All Quiet on the Western Front: Preface

Instructor: Lauren Boivin

Lauren has taught English at the university level and has a master's degree in literature.

A preface can be easy to skip, especially when it is only two sentences long like the one found in Erich Maria Remarque's All Quiet on the Western Front. Let's take a look at those two sentences to understand their importance.

A Dutch copy of the novel.
dutch

Why Preface With Prefaces?

We've all heard the expression about seeing the world through ''rose colored glasses,'' and it's true that the lens through which we look can change the way we see things. That is why prefaces are important to books. A preface is an introductory bit of writing provided by an author at the start of a book. It is intended to help us understand how we are supposed to view the book we are about to read. A preface can sometimes be nearly the length of a chapter--or, as is the case with Erich Maria Remarque's All Quiet on the Western Front, a preface can be quite short. Two sentences long, in fact.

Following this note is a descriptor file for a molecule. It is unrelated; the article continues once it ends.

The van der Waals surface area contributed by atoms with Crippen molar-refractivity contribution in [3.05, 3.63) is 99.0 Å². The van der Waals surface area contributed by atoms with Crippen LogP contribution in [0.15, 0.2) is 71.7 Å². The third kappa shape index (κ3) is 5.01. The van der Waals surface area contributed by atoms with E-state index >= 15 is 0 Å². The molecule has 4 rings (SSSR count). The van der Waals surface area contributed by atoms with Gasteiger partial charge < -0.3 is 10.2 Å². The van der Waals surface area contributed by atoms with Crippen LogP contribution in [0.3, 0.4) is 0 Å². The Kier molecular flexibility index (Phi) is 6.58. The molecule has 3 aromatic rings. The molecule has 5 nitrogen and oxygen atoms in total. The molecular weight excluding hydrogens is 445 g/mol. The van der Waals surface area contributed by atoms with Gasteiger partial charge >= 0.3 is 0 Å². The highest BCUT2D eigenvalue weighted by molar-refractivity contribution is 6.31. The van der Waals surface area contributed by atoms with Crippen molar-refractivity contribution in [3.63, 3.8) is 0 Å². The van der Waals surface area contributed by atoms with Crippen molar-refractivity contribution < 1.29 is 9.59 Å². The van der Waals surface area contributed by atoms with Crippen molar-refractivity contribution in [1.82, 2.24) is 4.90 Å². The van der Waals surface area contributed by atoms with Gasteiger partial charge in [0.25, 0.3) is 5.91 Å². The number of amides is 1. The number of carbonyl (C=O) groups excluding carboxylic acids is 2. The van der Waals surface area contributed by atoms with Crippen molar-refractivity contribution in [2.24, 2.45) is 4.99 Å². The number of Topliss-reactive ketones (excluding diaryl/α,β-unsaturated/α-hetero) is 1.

Neither an Accusation nor a Confession

While the entire preface is only two sentences long, it succeeds in sending a powerful message. The first thing it tells us is that this book is ''neither an accusation nor a confession.'' Written from the point of view of a young German soldier, this story of World War I could easily be either or both of these things, but instead it strives to be something more universal. Several times during the novel, Paul Baumer, the narrator and main character, comments on the shared misery of soldiers on both sides of the fight. Nowhere is there found any finger-pointing accusation or any self-deprecating apology. Instead, there is a general lament as the groan of suffering rises up--not from enemy combatants, but from humanity.

Least of all an Adventure

There is always some danger in war novels of things being romanticized into an adventure. Not so here--and Remarque is sure to tell us this outright, stating in his preface that ''death is not an adventure to those who stand face to face with it.'' The story which follows holds true to that, giving depressingly honest details about life on the battlefront. Latrines, lice, and panic are all ever present among the soldiers. None of the soldiers are elevated to hero status, but all are presented as fallible, suffering humans.

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